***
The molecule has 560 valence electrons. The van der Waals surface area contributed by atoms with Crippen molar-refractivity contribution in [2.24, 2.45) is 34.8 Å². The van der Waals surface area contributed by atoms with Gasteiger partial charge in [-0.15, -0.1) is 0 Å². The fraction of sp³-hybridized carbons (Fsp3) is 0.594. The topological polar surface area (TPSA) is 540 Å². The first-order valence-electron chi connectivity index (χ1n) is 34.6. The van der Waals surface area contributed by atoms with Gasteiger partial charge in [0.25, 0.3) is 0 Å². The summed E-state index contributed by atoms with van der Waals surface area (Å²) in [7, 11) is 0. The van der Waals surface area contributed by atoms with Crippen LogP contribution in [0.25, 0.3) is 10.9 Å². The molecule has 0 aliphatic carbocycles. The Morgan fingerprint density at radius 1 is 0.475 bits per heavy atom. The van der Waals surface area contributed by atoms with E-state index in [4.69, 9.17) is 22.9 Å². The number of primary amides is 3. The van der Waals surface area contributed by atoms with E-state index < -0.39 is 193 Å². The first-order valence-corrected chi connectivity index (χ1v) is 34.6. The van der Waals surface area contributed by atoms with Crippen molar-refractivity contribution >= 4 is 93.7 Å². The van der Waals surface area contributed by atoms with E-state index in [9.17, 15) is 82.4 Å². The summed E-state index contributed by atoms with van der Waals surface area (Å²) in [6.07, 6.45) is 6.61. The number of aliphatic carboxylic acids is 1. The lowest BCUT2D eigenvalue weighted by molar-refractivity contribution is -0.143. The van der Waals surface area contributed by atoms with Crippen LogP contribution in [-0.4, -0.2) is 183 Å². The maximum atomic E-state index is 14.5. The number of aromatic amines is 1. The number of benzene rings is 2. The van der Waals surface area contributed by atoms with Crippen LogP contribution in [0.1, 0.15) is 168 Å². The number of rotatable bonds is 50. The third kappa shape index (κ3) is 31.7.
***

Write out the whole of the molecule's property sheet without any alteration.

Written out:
The molecule has 560 valence electrons. The van der Waals surface area contributed by atoms with Crippen molar-refractivity contribution in [2.24, 2.45) is 34.8 Å². The van der Waals surface area contributed by atoms with Gasteiger partial charge in [-0.15, -0.1) is 0 Å². The fraction of sp³-hybridized carbons (Fsp3) is 0.594. The topological polar surface area (TPSA) is 540 Å². The first-order valence-electron chi connectivity index (χ1n) is 34.6. The van der Waals surface area contributed by atoms with Gasteiger partial charge in [0.25, 0.3) is 0 Å². The summed E-state index contributed by atoms with van der Waals surface area (Å²) in [7, 11) is 0. The van der Waals surface area contributed by atoms with Crippen LogP contribution in [0.25, 0.3) is 10.9 Å². The molecule has 0 aliphatic carbocycles. The Morgan fingerprint density at radius 1 is 0.475 bits per heavy atom. The van der Waals surface area contributed by atoms with E-state index in [4.69, 9.17) is 22.9 Å². The number of primary amides is 3. The van der Waals surface area contributed by atoms with E-state index < -0.39 is 193 Å². The first-order valence-corrected chi connectivity index (χ1v) is 34.6. The van der Waals surface area contributed by atoms with Crippen molar-refractivity contribution >= 4 is 93.7 Å². The van der Waals surface area contributed by atoms with E-state index in [9.17, 15) is 82.4 Å². The summed E-state index contributed by atoms with van der Waals surface area (Å²) in [6.07, 6.45) is 6.61. The number of aliphatic carboxylic acids is 1. The lowest BCUT2D eigenvalue weighted by molar-refractivity contribution is -0.143. The van der Waals surface area contributed by atoms with Crippen LogP contribution in [-0.4, -0.2) is 183 Å². The maximum atomic E-state index is 14.5. The number of aromatic amines is 1. The number of benzene rings is 2. The van der Waals surface area contributed by atoms with Crippen LogP contribution in [0.1, 0.15) is 168 Å². The number of rotatable bonds is 50. The third kappa shape index (κ3) is 31.7.